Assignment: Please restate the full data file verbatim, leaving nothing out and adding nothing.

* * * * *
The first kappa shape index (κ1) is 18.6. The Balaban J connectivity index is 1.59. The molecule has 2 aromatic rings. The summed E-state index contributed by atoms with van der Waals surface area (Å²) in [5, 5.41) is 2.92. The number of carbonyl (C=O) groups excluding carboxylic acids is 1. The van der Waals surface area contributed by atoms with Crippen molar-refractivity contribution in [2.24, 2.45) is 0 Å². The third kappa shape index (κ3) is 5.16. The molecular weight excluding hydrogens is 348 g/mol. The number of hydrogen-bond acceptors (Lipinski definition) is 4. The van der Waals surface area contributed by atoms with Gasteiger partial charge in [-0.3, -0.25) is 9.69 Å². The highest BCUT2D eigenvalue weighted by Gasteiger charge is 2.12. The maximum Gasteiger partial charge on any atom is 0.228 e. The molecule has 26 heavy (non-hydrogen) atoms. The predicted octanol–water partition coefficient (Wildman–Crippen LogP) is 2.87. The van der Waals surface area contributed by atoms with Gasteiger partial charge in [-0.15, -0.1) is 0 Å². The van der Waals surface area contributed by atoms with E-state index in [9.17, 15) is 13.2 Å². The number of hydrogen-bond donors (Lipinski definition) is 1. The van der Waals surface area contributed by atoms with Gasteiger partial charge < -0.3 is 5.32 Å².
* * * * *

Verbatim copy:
The first kappa shape index (κ1) is 18.6. The Balaban J connectivity index is 1.59. The molecule has 2 aromatic rings. The summed E-state index contributed by atoms with van der Waals surface area (Å²) in [5, 5.41) is 2.92. The number of carbonyl (C=O) groups excluding carboxylic acids is 1. The van der Waals surface area contributed by atoms with Crippen molar-refractivity contribution in [2.24, 2.45) is 0 Å². The third kappa shape index (κ3) is 5.16. The molecular weight excluding hydrogens is 348 g/mol. The number of hydrogen-bond acceptors (Lipinski definition) is 4. The van der Waals surface area contributed by atoms with Gasteiger partial charge in [-0.3, -0.25) is 9.69 Å². The highest BCUT2D eigenvalue weighted by Gasteiger charge is 2.12. The maximum Gasteiger partial charge on any atom is 0.228 e. The molecule has 26 heavy (non-hydrogen) atoms. The predicted octanol–water partition coefficient (Wildman–Crippen LogP) is 2.87. The van der Waals surface area contributed by atoms with Gasteiger partial charge in [-0.15, -0.1) is 0 Å². The van der Waals surface area contributed by atoms with E-state index in [9.17, 15) is 13.2 Å². The number of hydrogen-bond donors (Lipinski definition) is 1. The van der Waals surface area contributed by atoms with Gasteiger partial charge < -0.3 is 5.32 Å².